In addition, City pension plans must be changed from defined benefit to defined contribution plans, to reduce costs and future liabilities to the local economy.

The City must also develop a plan to cope with declining sales and property tax collections.  


UTMB:
It appears that the City will have to find a way to deal with a smaller UTMB. This will also decrease economic activity in the near future, but state and federal taxpayers should not be forced to subsidize this institution if it can’t stand on its own.


Real estate:
It’s difficult to say how the hurricane will affect the local market in the short term. There is certainly a strong demand for rentals from both displaced residents and workers from out of town, but there are many conflicting forces confronting buyers and sellers. The supply of houses, condos and lofts currently available in move-in condition is relatively low, but what is the demand from buyers given the recent graphic demonstration of the risks of owning Island real estate? It is very likely that both wind and flood insurance rates will be rising, adding to the costs of owning property. In addition, it still isn’t clear how many residents will return to the City. If 5,000-10,000 residents do not return; this will not be good for the local market.

The next 6-18 months are likely to see a mini building boom, as repairs, renovations, and new infill take place, but after this spurt, it is difficult to see how the local market will escape the global forces that are bringing down real estate prices from Dublin to Phoenix to Peking. If this does come to pass, local prices can be expected to decline at least 30% from their peaks, which means that Galveston will be forced to shift its focus away from real estate development and back to economic development. This will be a healthy but painful process.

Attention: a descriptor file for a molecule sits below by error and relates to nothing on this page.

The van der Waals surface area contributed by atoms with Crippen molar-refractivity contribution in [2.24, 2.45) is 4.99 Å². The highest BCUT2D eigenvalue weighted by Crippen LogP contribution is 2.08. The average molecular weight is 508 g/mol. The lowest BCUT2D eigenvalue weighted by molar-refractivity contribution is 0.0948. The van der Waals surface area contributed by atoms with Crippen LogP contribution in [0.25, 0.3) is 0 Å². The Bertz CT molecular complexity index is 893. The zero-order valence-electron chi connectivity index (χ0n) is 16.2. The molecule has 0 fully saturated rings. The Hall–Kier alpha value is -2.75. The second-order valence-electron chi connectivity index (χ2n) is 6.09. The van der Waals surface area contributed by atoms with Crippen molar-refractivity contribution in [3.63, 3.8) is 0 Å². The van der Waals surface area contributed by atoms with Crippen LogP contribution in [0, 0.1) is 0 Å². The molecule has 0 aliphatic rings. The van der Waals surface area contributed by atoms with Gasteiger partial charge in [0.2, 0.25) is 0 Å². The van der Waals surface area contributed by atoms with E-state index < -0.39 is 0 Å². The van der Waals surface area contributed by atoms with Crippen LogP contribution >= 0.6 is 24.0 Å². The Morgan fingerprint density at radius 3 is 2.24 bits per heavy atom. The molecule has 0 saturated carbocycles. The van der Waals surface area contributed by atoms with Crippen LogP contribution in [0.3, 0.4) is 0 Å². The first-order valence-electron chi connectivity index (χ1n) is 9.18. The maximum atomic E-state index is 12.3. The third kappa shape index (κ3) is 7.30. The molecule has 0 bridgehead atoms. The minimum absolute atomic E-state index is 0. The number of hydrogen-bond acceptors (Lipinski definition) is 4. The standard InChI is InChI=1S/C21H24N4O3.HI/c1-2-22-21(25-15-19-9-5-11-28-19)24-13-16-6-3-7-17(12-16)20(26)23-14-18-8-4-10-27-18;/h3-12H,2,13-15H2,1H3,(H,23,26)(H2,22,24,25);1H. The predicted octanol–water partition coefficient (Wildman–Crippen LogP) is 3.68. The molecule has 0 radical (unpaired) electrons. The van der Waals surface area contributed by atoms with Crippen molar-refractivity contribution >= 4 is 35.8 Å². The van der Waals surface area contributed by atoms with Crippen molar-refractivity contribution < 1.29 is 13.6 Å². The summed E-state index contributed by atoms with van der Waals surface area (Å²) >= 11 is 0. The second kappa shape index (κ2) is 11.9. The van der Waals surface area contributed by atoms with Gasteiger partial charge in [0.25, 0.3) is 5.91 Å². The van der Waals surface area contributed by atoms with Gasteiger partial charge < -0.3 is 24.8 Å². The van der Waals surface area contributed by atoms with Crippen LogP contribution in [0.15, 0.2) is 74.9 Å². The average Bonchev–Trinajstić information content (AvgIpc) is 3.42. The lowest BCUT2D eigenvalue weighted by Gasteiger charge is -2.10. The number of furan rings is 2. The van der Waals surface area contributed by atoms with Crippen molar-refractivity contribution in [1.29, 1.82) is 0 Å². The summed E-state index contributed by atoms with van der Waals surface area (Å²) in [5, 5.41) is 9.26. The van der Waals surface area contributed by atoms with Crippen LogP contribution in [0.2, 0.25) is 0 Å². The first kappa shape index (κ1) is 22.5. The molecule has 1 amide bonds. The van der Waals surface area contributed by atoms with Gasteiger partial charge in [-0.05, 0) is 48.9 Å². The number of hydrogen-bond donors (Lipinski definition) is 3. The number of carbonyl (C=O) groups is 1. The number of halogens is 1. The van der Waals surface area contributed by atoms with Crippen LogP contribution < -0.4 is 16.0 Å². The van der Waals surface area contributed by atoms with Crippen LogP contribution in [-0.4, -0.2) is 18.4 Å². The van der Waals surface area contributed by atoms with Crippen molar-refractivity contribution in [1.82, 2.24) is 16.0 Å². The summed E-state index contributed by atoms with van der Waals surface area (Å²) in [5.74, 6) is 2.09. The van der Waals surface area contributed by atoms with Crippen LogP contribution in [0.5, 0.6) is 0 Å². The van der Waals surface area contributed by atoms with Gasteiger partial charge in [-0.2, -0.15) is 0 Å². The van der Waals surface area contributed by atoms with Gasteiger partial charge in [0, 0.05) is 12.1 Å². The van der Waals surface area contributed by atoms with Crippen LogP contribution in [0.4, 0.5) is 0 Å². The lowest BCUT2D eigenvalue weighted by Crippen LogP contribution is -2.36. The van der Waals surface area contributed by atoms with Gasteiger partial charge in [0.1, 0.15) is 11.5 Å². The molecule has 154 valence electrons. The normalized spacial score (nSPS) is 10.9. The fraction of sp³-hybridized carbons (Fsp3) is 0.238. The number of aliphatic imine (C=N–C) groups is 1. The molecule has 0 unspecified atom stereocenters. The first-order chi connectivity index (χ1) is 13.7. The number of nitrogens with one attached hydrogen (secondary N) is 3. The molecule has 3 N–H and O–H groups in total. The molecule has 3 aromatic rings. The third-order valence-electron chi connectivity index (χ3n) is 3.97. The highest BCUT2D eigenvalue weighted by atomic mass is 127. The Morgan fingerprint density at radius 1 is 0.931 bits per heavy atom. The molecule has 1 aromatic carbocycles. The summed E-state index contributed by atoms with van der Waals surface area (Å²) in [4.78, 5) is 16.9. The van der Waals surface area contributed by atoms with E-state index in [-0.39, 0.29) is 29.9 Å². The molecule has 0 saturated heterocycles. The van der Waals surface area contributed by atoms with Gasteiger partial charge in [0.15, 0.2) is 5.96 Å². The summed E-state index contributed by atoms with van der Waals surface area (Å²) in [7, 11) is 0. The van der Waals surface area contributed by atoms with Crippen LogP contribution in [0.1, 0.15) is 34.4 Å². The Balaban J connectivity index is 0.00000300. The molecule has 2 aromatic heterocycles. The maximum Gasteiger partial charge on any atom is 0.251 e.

Conclusion:
How does our current challenge compare to what our predecessors faced in the aftermath of the 1900 Storm? Hurricane Ike did not cause the extreme loss of life or the same scale of destruction to the infrastructure, but it may have left us with a much more difficult economic challenge. Today, we face rebuilding a local economy in the middle of an economic and political Perfect Storm.

History’s greatest international credit bubble is in the process of unwinding, which is creating massive losses in stock and real estate markets around the world. The relative level of debt in the U.S. is still more than double what it was in October of 1929, which means that it is unlikely that this process is going to take less than a few years, so we must be prepared for a long and difficult struggle.

At the same time, if the election on 04 November turns out as forecast, we will have to cope with the most anti-business federal government since the New Deal. Combined with what may be the most anti-business local government in the State, no one should minimize what we are up against. The task will be nearly impossible without strong local leadership, and some bold moves.

At the beginning of every major crisis, the leadership then in place faces challenges that they never imagined. A few rise to the occasion, but most do not. We are still waiting to see if any of our local leaders understand what must be done. If not, someone else needs to step up. The current lack of leadership will not continue much longer without disastrous consequences.

The clock is ticking!